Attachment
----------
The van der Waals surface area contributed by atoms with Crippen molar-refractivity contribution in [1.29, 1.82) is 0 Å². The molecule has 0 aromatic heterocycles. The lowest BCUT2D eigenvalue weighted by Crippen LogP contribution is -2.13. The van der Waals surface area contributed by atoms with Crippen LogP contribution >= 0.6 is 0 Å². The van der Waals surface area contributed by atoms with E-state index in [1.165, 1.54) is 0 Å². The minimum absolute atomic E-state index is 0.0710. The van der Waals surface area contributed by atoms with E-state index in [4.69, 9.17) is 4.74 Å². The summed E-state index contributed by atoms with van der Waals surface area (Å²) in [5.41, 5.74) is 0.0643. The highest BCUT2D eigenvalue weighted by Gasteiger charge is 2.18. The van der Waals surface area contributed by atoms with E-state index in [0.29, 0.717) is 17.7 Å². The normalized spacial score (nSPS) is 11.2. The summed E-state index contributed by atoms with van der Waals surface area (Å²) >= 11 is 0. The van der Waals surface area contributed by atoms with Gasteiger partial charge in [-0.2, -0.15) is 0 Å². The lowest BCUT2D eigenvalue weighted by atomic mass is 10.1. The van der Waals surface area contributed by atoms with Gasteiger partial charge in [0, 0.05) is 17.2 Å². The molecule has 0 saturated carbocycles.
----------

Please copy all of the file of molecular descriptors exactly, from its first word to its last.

The van der Waals surface area contributed by atoms with Crippen molar-refractivity contribution in [1.29, 1.82) is 0 Å². The molecule has 0 aromatic heterocycles. The lowest BCUT2D eigenvalue weighted by Crippen LogP contribution is -2.13. The van der Waals surface area contributed by atoms with Crippen LogP contribution >= 0.6 is 0 Å². The van der Waals surface area contributed by atoms with E-state index in [1.165, 1.54) is 0 Å². The minimum absolute atomic E-state index is 0.0710. The van der Waals surface area contributed by atoms with E-state index in [4.69, 9.17) is 4.74 Å². The summed E-state index contributed by atoms with van der Waals surface area (Å²) in [5.41, 5.74) is 0.0643. The highest BCUT2D eigenvalue weighted by Gasteiger charge is 2.18. The van der Waals surface area contributed by atoms with E-state index in [0.29, 0.717) is 17.7 Å². The normalized spacial score (nSPS) is 11.2. The summed E-state index contributed by atoms with van der Waals surface area (Å²) >= 11 is 0. The van der Waals surface area contributed by atoms with Gasteiger partial charge in [-0.2, -0.15) is 0 Å². The lowest BCUT2D eigenvalue weighted by atomic mass is 10.1. The van der Waals surface area contributed by atoms with Gasteiger partial charge in [0, 0.05) is 17.2 Å². The molecule has 0 saturated carbocycles.